Port Tampa Bay on track to serve Tampa producers

Port Tampa Bay is already a very big deal.

Since its early days of transporting phosphate and cigars, it has steadily grown into Florida’s largest port. It supports nearly 80,000 jobs and generates almost $15 billion in annual economic impact. It’s a top 10 U.S. cruise port, and it handles, well, a boatload of cargo of all types.

Now it’s about to become a much bigger deal.

Last month Port Tampa Bay unveiled a $1.7 billion redevelopment plan involving 45 acres of waterfront property, twin towers, residential, office and entertainment projects, plus parks and medical school facilities. In addition to this massive redevelopment of Tampa’s downtown Channelside district, the port has an aggressive plan for expansion of its cargo facilities, which can be broken down into four phases. They are:

  • Port Tampa Bay will be building a 130,000 square foot cold storage facility.

    130,000-square-foot temperature-controlled facility

  • An intermodal rail project (CSX Express Rail) designed to serve markets in the Midwest
  • An expanded food campus, built on property next to the container terminal and cold storage area, to be set aside for warehousing, distribution and food processing
  • Other container development projects

Growers and shippers of Florida specialty crops could benefit from these developments.

“The new cold storage and food campus will be focused on exports and imports of fruits and vegetables and other refrigerated products,” said Wade Elliott, vice president of marketing and business development for Port Tampa Bay. “It will be an important component as we expand direct shipping services to and from the port. This will give Florida fruit and vegetable producers better options to be better able to serve their markets overseas – or to receive product from overseas. And with the express rail, it also will enable those producers to have much more expedited and efficient access to markets in the U.S. Midwest that are served by truck,” Elliott said.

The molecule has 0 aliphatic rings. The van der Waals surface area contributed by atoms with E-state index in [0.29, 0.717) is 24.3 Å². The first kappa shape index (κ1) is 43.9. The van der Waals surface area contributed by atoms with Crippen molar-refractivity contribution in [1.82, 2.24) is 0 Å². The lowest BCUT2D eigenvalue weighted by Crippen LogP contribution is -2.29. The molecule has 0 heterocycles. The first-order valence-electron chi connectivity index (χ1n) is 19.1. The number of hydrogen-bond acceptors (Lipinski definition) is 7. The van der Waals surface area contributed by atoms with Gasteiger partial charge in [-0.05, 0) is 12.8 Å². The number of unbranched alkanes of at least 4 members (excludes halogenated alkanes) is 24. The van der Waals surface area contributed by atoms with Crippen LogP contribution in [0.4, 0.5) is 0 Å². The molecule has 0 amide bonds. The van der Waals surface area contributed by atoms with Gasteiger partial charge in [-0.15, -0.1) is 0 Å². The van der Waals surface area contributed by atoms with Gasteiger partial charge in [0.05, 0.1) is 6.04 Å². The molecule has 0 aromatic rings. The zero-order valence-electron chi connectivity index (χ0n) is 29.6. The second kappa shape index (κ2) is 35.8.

Plans for Port Tampa Bay include installing huge post Panamax cranes.

Elliott said the 130,000-square-foot cold storage and food campus facilities will include fumigation capabilities and a state-of-the-art racking system, which that could handle more than 400,000 pallets per year.

The port also is seeking to become certified by an industry-recognized quality program – the 360-Degree Quality Management Program, which ensures customer service and the highest quality of product from farm to end user.

The first step in the expansion is the installation of new post-Panamax container cranes.  The cold-storage warehouse facility is next on the list, with the railroad to follow.

“We’re investing heavily to make sure we’re going to be ready,” Elliott said. “The post-Panamax cranes are going to be delivered in February. The new cold storage facility is scheduled to be open in October 2016, and then beyond that, we expect to have the rail service in place in 2017. And we’ll also be working on building the different facilities related to the food campus, such as chilled and frozen storage space and food processing, which may include value-added processes such as packaging individually quick-frozen product.  That also is anticipated to be completed in the 2017-2018 time frame,” Elliott said.

Elliott said port officials see the perishables industry as a very important part of the strategic plan at Port Tampa Bay. “We’re investing to make sure we have the facilities in place to help Florida producers reach overseas markets and ensure their product can move fresher and more cost-effectively,” Elliott said.

Learn more about all the developments in the works for Port Tampa Bay here.

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